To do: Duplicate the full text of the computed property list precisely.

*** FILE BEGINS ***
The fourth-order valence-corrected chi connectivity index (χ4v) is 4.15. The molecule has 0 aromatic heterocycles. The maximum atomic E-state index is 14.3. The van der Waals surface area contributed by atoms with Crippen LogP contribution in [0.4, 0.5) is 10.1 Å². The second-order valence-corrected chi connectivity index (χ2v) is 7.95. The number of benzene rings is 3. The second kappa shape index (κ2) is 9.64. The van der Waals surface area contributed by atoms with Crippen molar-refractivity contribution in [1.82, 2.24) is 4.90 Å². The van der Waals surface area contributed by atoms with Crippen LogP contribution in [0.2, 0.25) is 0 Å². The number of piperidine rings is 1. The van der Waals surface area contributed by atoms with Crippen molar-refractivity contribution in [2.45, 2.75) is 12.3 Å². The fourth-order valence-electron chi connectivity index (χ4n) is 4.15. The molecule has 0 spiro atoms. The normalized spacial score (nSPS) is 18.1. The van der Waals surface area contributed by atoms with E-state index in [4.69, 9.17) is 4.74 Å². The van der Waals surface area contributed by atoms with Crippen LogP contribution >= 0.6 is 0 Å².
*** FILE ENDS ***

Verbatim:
The fourth-order valence-corrected chi connectivity index (χ4v) is 4.15. The molecule has 0 aromatic heterocycles. The maximum atomic E-state index is 14.3. The van der Waals surface area contributed by atoms with Crippen LogP contribution in [0.4, 0.5) is 10.1 Å². The second-order valence-corrected chi connectivity index (χ2v) is 7.95. The number of benzene rings is 3. The second kappa shape index (κ2) is 9.64. The van der Waals surface area contributed by atoms with Crippen molar-refractivity contribution in [1.82, 2.24) is 4.90 Å². The van der Waals surface area contributed by atoms with Crippen LogP contribution in [0.2, 0.25) is 0 Å². The number of piperidine rings is 1. The van der Waals surface area contributed by atoms with Crippen molar-refractivity contribution in [2.45, 2.75) is 12.3 Å². The fourth-order valence-electron chi connectivity index (χ4n) is 4.15. The molecule has 0 spiro atoms. The normalized spacial score (nSPS) is 18.1. The van der Waals surface area contributed by atoms with E-state index in [4.69, 9.17) is 4.74 Å². The van der Waals surface area contributed by atoms with Crippen LogP contribution >= 0.6 is 0 Å².